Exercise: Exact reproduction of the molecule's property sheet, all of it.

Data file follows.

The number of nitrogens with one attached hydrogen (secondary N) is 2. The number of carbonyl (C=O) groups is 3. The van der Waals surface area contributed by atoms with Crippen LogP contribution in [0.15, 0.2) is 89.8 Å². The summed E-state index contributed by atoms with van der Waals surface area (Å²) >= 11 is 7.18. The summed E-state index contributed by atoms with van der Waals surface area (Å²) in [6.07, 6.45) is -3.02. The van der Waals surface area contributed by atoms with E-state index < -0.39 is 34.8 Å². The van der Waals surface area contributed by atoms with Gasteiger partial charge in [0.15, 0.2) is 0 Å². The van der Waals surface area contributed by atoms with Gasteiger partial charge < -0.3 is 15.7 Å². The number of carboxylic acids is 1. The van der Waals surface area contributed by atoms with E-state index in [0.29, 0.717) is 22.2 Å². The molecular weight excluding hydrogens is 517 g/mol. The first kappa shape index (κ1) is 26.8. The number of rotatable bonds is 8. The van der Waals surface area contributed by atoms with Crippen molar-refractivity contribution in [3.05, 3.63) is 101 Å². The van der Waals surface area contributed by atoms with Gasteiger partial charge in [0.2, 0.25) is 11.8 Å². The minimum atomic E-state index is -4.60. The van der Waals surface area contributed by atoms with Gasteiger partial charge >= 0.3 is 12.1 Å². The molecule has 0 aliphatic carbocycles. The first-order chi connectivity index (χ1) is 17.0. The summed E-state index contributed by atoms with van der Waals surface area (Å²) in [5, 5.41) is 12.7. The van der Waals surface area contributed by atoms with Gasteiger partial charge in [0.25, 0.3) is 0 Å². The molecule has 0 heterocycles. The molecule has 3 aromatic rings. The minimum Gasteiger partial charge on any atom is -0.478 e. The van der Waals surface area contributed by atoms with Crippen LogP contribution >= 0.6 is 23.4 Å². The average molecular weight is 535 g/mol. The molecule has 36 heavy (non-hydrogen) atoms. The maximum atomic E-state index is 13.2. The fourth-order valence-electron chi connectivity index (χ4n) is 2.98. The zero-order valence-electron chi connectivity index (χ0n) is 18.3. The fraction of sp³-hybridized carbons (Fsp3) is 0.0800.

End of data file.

The number of nitrogens with one attached hydrogen (secondary N) is 2. The number of carbonyl (C=O) groups is 3. The van der Waals surface area contributed by atoms with Crippen LogP contribution in [0.15, 0.2) is 89.8 Å². The summed E-state index contributed by atoms with van der Waals surface area (Å²) >= 11 is 7.18. The summed E-state index contributed by atoms with van der Waals surface area (Å²) in [6.07, 6.45) is -3.02. The van der Waals surface area contributed by atoms with E-state index < -0.39 is 34.8 Å². The van der Waals surface area contributed by atoms with Gasteiger partial charge in [0.15, 0.2) is 0 Å². The van der Waals surface area contributed by atoms with Gasteiger partial charge < -0.3 is 15.7 Å². The number of carboxylic acids is 1. The van der Waals surface area contributed by atoms with E-state index in [0.29, 0.717) is 22.2 Å². The molecular weight excluding hydrogens is 517 g/mol. The first kappa shape index (κ1) is 26.8. The number of rotatable bonds is 8. The van der Waals surface area contributed by atoms with Crippen molar-refractivity contribution in [3.05, 3.63) is 101 Å². The van der Waals surface area contributed by atoms with Gasteiger partial charge in [0.2, 0.25) is 11.8 Å². The minimum atomic E-state index is -4.60. The van der Waals surface area contributed by atoms with Gasteiger partial charge >= 0.3 is 12.1 Å². The molecule has 0 aliphatic carbocycles. The first-order chi connectivity index (χ1) is 17.0. The summed E-state index contributed by atoms with van der Waals surface area (Å²) in [5, 5.41) is 12.7. The van der Waals surface area contributed by atoms with Gasteiger partial charge in [0.25, 0.3) is 0 Å². The molecule has 0 heterocycles. The molecule has 3 aromatic rings. The minimum Gasteiger partial charge on any atom is -0.478 e. The van der Waals surface area contributed by atoms with Crippen LogP contribution >= 0.6 is 23.4 Å². The average molecular weight is 535 g/mol. The molecule has 36 heavy (non-hydrogen) atoms. The maximum atomic E-state index is 13.2. The fourth-order valence-electron chi connectivity index (χ4n) is 2.98. The zero-order valence-electron chi connectivity index (χ0n) is 18.3. The fraction of sp³-hybridized carbons (Fsp3) is 0.0800.